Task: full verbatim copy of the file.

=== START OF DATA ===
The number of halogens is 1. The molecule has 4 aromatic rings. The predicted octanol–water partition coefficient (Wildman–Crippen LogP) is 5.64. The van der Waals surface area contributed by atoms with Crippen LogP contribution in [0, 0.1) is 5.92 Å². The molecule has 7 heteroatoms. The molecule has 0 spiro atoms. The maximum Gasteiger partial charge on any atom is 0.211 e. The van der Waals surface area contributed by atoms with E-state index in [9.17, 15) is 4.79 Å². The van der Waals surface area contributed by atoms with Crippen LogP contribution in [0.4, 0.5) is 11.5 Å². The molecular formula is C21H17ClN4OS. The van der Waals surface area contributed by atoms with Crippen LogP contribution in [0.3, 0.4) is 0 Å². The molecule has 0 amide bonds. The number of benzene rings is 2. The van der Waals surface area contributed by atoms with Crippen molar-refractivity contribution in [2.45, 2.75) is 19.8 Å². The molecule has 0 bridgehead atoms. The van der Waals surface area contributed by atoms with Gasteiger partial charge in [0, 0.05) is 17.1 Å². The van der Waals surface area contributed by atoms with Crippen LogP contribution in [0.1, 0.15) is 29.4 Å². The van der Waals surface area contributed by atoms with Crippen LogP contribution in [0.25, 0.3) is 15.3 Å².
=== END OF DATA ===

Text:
The number of halogens is 1. The molecule has 4 aromatic rings. The predicted octanol–water partition coefficient (Wildman–Crippen LogP) is 5.64. The van der Waals surface area contributed by atoms with Crippen LogP contribution in [0, 0.1) is 5.92 Å². The molecule has 7 heteroatoms. The molecule has 0 spiro atoms. The maximum Gasteiger partial charge on any atom is 0.211 e. The van der Waals surface area contributed by atoms with E-state index in [9.17, 15) is 4.79 Å². The van der Waals surface area contributed by atoms with Crippen LogP contribution in [0.4, 0.5) is 11.5 Å². The molecular formula is C21H17ClN4OS. The van der Waals surface area contributed by atoms with Crippen LogP contribution in [0.3, 0.4) is 0 Å². The molecule has 0 amide bonds. The number of benzene rings is 2. The van der Waals surface area contributed by atoms with Crippen molar-refractivity contribution in [2.45, 2.75) is 19.8 Å². The molecule has 0 bridgehead atoms. The van der Waals surface area contributed by atoms with Gasteiger partial charge in [0, 0.05) is 17.1 Å². The van der Waals surface area contributed by atoms with Crippen LogP contribution in [0.1, 0.15) is 29.4 Å². The van der Waals surface area contributed by atoms with Crippen LogP contribution in [0.25, 0.3) is 15.3 Å².